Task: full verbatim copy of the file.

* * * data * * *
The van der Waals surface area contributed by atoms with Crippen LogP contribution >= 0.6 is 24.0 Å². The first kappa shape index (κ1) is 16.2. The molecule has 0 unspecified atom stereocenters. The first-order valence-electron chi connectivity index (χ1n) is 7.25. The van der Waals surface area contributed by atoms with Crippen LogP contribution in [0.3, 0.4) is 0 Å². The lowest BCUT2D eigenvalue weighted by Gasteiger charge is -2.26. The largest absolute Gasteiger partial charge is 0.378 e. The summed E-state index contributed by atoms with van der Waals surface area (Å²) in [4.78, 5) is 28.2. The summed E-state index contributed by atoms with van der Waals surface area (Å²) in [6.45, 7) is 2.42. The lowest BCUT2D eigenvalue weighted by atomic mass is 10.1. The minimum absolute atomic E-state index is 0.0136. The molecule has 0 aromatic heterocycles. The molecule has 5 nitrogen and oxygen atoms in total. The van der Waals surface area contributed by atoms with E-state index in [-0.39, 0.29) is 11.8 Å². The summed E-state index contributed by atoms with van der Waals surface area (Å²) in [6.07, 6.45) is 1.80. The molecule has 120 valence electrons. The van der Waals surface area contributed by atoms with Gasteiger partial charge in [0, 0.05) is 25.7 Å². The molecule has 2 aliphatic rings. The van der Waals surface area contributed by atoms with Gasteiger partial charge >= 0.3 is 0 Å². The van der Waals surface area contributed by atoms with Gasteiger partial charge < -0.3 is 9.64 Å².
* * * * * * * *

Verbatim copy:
The van der Waals surface area contributed by atoms with Crippen LogP contribution >= 0.6 is 24.0 Å². The first kappa shape index (κ1) is 16.2. The molecule has 0 unspecified atom stereocenters. The first-order valence-electron chi connectivity index (χ1n) is 7.25. The van der Waals surface area contributed by atoms with Crippen LogP contribution in [0.3, 0.4) is 0 Å². The lowest BCUT2D eigenvalue weighted by Gasteiger charge is -2.26. The largest absolute Gasteiger partial charge is 0.378 e. The summed E-state index contributed by atoms with van der Waals surface area (Å²) in [4.78, 5) is 28.2. The summed E-state index contributed by atoms with van der Waals surface area (Å²) in [6.45, 7) is 2.42. The lowest BCUT2D eigenvalue weighted by atomic mass is 10.1. The minimum absolute atomic E-state index is 0.0136. The molecule has 0 aromatic heterocycles. The molecule has 5 nitrogen and oxygen atoms in total. The van der Waals surface area contributed by atoms with E-state index in [-0.39, 0.29) is 11.8 Å². The summed E-state index contributed by atoms with van der Waals surface area (Å²) in [6.07, 6.45) is 1.80. The molecule has 120 valence electrons. The van der Waals surface area contributed by atoms with Gasteiger partial charge in [0, 0.05) is 25.7 Å². The molecule has 2 aliphatic rings. The van der Waals surface area contributed by atoms with Gasteiger partial charge >= 0.3 is 0 Å². The van der Waals surface area contributed by atoms with Gasteiger partial charge < -0.3 is 9.64 Å².